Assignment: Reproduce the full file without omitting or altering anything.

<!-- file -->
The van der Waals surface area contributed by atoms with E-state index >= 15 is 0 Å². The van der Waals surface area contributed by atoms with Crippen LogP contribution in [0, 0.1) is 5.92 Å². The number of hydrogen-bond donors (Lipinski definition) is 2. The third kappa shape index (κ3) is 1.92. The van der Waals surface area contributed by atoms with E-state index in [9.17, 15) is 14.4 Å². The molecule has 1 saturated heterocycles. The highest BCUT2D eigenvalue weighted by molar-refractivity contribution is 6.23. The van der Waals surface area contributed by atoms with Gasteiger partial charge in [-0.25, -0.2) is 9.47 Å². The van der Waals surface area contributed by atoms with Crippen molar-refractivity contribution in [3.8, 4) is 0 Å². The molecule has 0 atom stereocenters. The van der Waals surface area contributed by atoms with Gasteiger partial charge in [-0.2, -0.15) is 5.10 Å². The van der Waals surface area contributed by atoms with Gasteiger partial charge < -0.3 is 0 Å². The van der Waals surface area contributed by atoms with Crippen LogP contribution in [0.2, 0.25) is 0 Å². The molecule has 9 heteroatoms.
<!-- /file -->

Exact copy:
The van der Waals surface area contributed by atoms with E-state index >= 15 is 0 Å². The van der Waals surface area contributed by atoms with Crippen LogP contribution in [0, 0.1) is 5.92 Å². The number of hydrogen-bond donors (Lipinski definition) is 2. The third kappa shape index (κ3) is 1.92. The van der Waals surface area contributed by atoms with E-state index in [9.17, 15) is 14.4 Å². The molecule has 1 saturated heterocycles. The highest BCUT2D eigenvalue weighted by molar-refractivity contribution is 6.23. The van der Waals surface area contributed by atoms with Gasteiger partial charge in [-0.25, -0.2) is 9.47 Å². The van der Waals surface area contributed by atoms with Crippen molar-refractivity contribution in [3.8, 4) is 0 Å². The molecule has 0 atom stereocenters. The van der Waals surface area contributed by atoms with Gasteiger partial charge in [-0.2, -0.15) is 5.10 Å². The van der Waals surface area contributed by atoms with Gasteiger partial charge < -0.3 is 0 Å². The van der Waals surface area contributed by atoms with Crippen LogP contribution in [0.2, 0.25) is 0 Å². The molecule has 9 heteroatoms.